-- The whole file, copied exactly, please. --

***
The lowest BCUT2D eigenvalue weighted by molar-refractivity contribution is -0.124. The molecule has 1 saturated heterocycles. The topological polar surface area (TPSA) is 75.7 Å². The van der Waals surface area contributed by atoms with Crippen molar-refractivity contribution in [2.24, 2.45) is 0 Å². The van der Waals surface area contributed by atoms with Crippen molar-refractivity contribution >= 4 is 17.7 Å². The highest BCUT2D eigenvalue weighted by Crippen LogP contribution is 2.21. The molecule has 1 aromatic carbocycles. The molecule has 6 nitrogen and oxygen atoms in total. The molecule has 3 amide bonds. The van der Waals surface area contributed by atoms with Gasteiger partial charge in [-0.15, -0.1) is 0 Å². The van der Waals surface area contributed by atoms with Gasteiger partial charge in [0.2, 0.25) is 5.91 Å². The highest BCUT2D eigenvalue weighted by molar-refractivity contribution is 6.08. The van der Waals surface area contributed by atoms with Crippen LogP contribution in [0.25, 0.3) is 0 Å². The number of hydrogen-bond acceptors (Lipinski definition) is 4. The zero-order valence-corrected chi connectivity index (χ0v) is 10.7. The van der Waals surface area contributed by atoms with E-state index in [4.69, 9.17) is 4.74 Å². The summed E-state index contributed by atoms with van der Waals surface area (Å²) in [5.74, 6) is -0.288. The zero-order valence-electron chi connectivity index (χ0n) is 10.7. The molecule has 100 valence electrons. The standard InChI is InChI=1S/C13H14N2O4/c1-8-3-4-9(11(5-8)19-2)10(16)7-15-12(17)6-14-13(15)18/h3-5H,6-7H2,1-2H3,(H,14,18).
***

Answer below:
The lowest BCUT2D eigenvalue weighted by molar-refractivity contribution is -0.124. The molecule has 1 saturated heterocycles. The topological polar surface area (TPSA) is 75.7 Å². The van der Waals surface area contributed by atoms with Crippen molar-refractivity contribution in [2.24, 2.45) is 0 Å². The van der Waals surface area contributed by atoms with Crippen molar-refractivity contribution >= 4 is 17.7 Å². The highest BCUT2D eigenvalue weighted by Crippen LogP contribution is 2.21. The molecule has 1 aromatic carbocycles. The molecule has 6 nitrogen and oxygen atoms in total. The molecule has 3 amide bonds. The van der Waals surface area contributed by atoms with Gasteiger partial charge in [-0.15, -0.1) is 0 Å². The van der Waals surface area contributed by atoms with Gasteiger partial charge in [0.2, 0.25) is 5.91 Å². The highest BCUT2D eigenvalue weighted by molar-refractivity contribution is 6.08. The van der Waals surface area contributed by atoms with Crippen LogP contribution in [0.25, 0.3) is 0 Å². The number of hydrogen-bond acceptors (Lipinski definition) is 4. The zero-order valence-corrected chi connectivity index (χ0v) is 10.7. The van der Waals surface area contributed by atoms with E-state index in [4.69, 9.17) is 4.74 Å². The summed E-state index contributed by atoms with van der Waals surface area (Å²) in [5.74, 6) is -0.288. The zero-order valence-electron chi connectivity index (χ0n) is 10.7. The molecule has 100 valence electrons. The standard InChI is InChI=1S/C13H14N2O4/c1-8-3-4-9(11(5-8)19-2)10(16)7-15-12(17)6-14-13(15)18/h3-5H,6-7H2,1-2H3,(H,14,18).